So I am a candidate to become an MP with the Pirate Party in Corfu.

I realise that most English speaking friends of mine probably don't vote in Greece, but I hope that those who know me and what I stand for, might put in a good word, only of course if you agree with the ideas...


Peter Papageorgiou

For those willing to find out more about the Pirate Party here a couple of links.

Pirate Party UK
Pirate Party Greece (in Greek)

Κυριακή, 13 Μαΐου 2012

Dear Europe...

Dear Europe,
I have finally decided to write you a letter. Your behavior the last few days, let alone the last few years (!) has been atrocious. You have shown very bad manners and terrible misjudgement.

You insisit that we accept these memorandums and loan agreements so that you may continue to lend us money that we apparently need to pay of our debts. You are upset because the elections last Sunday show that 2 out of 3 Greeks don't want to accept your memorandums and don't want your loans. You insist that they are misguided and you continue to hope that he politicians who ruined this country with your help, somehow have the legitimacy required to continue to rule it.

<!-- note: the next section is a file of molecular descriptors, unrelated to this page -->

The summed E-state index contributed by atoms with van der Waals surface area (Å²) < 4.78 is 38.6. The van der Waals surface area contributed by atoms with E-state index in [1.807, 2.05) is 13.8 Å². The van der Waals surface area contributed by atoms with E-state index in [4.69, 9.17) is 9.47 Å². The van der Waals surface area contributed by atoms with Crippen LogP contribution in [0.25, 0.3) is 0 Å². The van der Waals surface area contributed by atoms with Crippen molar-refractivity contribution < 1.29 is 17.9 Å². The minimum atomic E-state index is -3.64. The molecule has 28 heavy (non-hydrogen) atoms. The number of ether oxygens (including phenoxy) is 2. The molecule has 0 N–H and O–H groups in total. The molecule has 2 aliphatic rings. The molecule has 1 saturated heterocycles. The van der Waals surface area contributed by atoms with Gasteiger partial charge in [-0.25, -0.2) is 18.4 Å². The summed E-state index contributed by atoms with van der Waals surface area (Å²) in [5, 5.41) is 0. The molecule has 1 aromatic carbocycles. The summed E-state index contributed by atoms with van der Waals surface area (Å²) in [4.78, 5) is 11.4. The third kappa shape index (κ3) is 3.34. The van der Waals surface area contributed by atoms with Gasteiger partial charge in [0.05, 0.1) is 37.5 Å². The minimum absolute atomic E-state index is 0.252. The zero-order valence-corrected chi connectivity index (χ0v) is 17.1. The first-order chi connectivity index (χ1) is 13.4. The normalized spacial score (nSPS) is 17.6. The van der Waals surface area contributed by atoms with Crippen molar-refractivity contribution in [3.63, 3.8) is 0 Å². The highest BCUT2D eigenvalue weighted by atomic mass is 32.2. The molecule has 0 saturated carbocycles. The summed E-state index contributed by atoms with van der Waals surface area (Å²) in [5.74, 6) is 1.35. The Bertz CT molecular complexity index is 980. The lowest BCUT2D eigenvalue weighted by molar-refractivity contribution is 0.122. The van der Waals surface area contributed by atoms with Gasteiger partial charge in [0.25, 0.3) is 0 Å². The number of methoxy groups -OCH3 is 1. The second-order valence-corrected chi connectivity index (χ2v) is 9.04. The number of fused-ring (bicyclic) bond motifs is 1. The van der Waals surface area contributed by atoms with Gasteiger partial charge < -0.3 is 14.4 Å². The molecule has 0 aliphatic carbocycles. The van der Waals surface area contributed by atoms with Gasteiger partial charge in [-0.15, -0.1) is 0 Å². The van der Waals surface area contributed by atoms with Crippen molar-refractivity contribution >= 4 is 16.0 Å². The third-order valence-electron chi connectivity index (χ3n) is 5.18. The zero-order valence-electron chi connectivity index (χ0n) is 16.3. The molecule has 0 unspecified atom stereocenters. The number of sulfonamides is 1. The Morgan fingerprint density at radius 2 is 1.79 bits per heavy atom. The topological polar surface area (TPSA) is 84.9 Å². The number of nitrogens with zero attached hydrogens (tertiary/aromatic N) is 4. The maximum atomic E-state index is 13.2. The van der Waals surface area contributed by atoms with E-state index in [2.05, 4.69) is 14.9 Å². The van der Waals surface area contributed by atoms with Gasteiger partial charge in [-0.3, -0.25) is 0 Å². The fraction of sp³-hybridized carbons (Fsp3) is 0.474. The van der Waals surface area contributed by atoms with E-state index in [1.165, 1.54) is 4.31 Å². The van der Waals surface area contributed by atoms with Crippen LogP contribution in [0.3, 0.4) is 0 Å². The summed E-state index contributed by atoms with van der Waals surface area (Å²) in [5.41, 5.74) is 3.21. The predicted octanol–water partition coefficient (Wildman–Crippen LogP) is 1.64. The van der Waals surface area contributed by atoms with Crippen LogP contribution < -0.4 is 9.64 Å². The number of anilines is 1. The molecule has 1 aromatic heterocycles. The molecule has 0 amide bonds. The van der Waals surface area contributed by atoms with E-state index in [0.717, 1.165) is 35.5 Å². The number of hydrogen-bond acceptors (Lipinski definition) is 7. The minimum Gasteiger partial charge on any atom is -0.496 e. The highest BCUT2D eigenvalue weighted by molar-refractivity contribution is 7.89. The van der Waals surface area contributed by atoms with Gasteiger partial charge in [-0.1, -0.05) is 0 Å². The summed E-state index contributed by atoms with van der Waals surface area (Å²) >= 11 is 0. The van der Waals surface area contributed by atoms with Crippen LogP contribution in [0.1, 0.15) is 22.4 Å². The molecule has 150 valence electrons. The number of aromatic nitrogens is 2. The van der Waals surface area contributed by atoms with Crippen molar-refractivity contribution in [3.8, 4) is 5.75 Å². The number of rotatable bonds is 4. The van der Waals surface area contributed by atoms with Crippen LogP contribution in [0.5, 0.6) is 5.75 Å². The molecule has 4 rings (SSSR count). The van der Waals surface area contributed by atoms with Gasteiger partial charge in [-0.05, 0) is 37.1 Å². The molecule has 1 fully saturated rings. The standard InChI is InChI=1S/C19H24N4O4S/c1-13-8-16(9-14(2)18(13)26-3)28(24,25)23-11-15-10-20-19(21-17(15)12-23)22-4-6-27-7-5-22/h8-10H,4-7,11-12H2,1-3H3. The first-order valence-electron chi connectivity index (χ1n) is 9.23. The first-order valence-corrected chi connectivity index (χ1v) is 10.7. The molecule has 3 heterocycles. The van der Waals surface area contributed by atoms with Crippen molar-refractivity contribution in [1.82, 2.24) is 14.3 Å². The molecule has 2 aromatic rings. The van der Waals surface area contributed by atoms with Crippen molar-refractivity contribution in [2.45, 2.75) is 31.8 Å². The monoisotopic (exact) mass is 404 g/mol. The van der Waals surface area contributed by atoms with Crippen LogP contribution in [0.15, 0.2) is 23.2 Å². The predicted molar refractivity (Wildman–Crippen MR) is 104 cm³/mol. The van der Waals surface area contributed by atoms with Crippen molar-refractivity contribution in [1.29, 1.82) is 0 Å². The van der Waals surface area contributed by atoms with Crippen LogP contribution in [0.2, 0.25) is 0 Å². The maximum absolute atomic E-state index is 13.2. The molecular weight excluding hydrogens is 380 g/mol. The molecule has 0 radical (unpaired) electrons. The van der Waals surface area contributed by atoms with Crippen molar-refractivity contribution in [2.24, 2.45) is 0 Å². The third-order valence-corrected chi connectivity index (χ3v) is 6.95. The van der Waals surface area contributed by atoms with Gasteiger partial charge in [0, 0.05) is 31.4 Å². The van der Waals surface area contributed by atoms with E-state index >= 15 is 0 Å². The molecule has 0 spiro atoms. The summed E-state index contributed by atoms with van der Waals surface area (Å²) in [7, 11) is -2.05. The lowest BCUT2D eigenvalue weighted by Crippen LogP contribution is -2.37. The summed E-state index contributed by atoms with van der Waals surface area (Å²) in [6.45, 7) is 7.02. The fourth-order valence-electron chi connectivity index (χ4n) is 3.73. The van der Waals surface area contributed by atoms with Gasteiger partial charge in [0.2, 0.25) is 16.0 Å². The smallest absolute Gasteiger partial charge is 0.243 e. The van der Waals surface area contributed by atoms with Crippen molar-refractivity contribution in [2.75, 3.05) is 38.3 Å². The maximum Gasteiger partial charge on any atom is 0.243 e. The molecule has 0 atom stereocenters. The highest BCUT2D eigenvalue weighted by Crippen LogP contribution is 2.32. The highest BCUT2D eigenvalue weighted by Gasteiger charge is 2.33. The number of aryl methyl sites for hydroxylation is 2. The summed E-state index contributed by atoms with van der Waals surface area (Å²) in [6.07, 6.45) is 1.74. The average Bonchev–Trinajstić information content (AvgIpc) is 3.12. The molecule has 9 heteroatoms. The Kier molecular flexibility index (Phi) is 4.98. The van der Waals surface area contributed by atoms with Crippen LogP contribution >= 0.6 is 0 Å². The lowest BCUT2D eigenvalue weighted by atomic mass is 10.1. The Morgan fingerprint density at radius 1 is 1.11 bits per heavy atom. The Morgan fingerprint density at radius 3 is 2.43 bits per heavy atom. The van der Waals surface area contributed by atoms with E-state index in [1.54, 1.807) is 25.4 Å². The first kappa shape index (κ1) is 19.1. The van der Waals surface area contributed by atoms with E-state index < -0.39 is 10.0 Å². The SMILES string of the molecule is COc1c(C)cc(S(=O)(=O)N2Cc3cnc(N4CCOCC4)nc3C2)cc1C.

Well, Europe, I'm really sorry, but this is just not on...

You see , Europe, all this time you gave the country a lot of money to supposedly set up infrastructure and shore up the economy. The problem is Europe you gave the money to the WRONG PEOPLE. And now you want it back from me?

Dear Europe, I live on a small island in the Ionian. My house is only 5 minutes drive, away from my job. Yet in the short distance I cover to get to work, I see many examples of the stupid choices you made when handing out money and aid packages.

And by the way, Europe, who are these "markets"? I went to the market today and all I saw was a lot of fish and fresh produce. There was no money there to be marketed. Who could come up with such a silly idea, Europe? Selling money?

Money, dear Europe has no value. All it is a piece of paper. How can you sell it? And all this credit Europe. Where do you get it so you can extend it? Grow up Europe. You are playing games, but there are peoples lives at stake...